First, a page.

Crevice Trial

Five life sentences, two acquittals: Peering deeper into the Crevice 7/07 case.

Crevice Trial

numeral
Joined: 04 Dec 2005, 17:55

14 Sep 2006, 13:16 #1

Follow the numbers.
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Bridget
Joined: 26 Nov 2005, 01:46

15 Sep 2006, 15:31 #2

British defendant in terror plot trial tells of gradual conversion to militant jihadist

· Attitude hardened after visit to training camp
· 'Soft, kind and humble' Taliban impressed him

David Pallister
Friday September 15, 2006
The Guardian

A 24-year-old British Muslim told the Old Bailey yesterday about his ideological journey from schoolboy to militant jihadist. Omar Khyam, a defendant in the fertiliser bomb terror trial, described how he became radicalised after a visit to a Pakistani training camp for militants fighting in Kashmir and a trip to Afghanistan to meet the Taliban.

At the time no one around him talked of attacks in Britain, he said. "I was born here and felt allegiance," he said. He supported England at football. But after the US invasion of Afghanistan in 2001 and of Iraq in 2003, he said that attitudes among some of his friends hardened: "For the first time I began hearing that Britain should be attacked."

Mr Khyam was arrested in 2004 after fertiliser explosive was found in a storage depot in west London. The prosecution allege he was a member of a British terror cell linked to al-Qaida, which discussed bombing nightclubs and other targets in the UK.

Mr Khyam, his brother Shujah Mahmood, 19, Waheed Mahmood, 34, and Jawad Akbar, 23, all from Crawley, West Sussex, Salahuddin Amin, 31, from Luton, Anthony Garcia, 24, of Ilford, east London, and Nabeel Hussain, 21, of Horley, Surrey, deny conspiring to cause explosions likely to endanger life between January 1, 2003 and March 31, 2004.

Mr Khyam, Mr Garcia and Mr Hussain also deny a charge under the Terrorism Act of possessing 600kg (1,300lb) of ammonium nitrate fertiliser for terrorism.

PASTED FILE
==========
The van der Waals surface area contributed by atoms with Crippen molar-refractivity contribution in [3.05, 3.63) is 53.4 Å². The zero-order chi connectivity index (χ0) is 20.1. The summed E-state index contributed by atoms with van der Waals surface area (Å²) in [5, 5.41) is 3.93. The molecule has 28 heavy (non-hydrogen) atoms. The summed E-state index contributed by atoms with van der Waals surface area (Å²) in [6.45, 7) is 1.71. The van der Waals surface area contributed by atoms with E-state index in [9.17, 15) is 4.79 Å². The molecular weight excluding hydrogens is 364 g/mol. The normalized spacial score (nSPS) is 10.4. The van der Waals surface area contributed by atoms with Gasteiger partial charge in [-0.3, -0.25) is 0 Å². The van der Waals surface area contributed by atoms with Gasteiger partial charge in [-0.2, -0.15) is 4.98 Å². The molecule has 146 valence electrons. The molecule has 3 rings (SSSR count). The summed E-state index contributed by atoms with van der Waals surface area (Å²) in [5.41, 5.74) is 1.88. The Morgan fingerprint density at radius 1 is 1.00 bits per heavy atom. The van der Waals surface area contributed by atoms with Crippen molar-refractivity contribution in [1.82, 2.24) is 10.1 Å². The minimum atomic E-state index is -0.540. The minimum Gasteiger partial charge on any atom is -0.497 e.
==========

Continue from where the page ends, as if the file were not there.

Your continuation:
As the defence case began, Mr Khyam told the jury that his grandfather had served in the British army and came to the UK in the 1970s. Many of his family were in the Pakistani military or ISI, the intelligence service. He said he went to a predominantly white school, was captain of the cricket team and did well in his GCSEs.

He became more interested in religion as a teenager at college in Surrey, attending meetings of the radical group al- Muhajiroun, where violent videos of the wars in Chechnya and Bosnia were shown. He also started to learn about fighting in Kashmir between India and Pakistan with the ISI recruiting and training irregular mujahideen.

On a family visit to Pakistan in 1999 he sought out and talked to groups active in Kashmir, he said. Back in Britain, he wanted to dedicate himself "to helping Kashmiri Muslims, and go to Pakistan for military training".

In January 2000, aged 18 and studying for his A-levels, he ran away to Pakistan and joined an ISI-run training camp for militants in the mountains above Rawalpindi. He had told his mother he was going to France to study but arranged for a letter explaining his real movements to be sent home.

"They told me everything I needed to know for fighting guerrilla warfare in Kashmir," he said. This included training with AK47 rifles, rocket-propelled grenades and machine guns as well as reconnaisance and sniper techniques. He left only after his family used their contacts in the ISI to find him and he was summoned from the mountains for an emotional reunion with his grandfather.

Although concerned for his safety, most of his family, except his mother, were happy with his actions.

In June 2001, having enrolled at the Metropolitan University in north London for a computer course, he returned to Pakistan for a friend's wedding. In one of the militant group's offices he saw bags of fertiliser which he took to be part of their "arsenal". He then visited Kabul and was impressed by the Taliban. "They were soft, kind and humble, but harsh with their enemies."

The attacks on the US on September 11 2001 triggered intense discussions among British Muslims. Mr Khyam's reaction was: "I was happy. America was, and still is, the greatest enemy of Islam. They put up puppet regimes in Muslim countries like Saudi Arabia, Jordan and Egypt ... but obviously 3,000 people died so there were mixed feelings."

The Qur'an forbids the killing of women and children but some eminent Muslim scholars decreed that the attacks were permissible, he said.

After a few months of debate, and seeing the defeat of the Taliban, he said he had come to the conclusion that it had been tactically unwise. "I think we would be working better in our own [Muslim] countries, trying to establish an Islamic state," he said.

Asked about Osama bin Laden, he said. "In Afghanistan he won people's hearts and minds. People love him all over the region. There are pictures of him all over the place in Pakistan."

During 2002 and 2003, Mr Khyam became actively engaged in collecting "money and equipment" in the UK to be sent to Pakistan for the mujahideen. He also made further trips to the country. "I wanted to help out in the cause," he said.

Mr Khyam said he did not think that two men he dealt with in Pakistan were members of al-Qaida, as alleged by the American supergrass Mohammed Junaid Babar. Asked by his counsel, Joel Bennathan, whether one of the men had ever advised him, or told him, to carry out an attack on the UK, Mr Khyam replied: "No".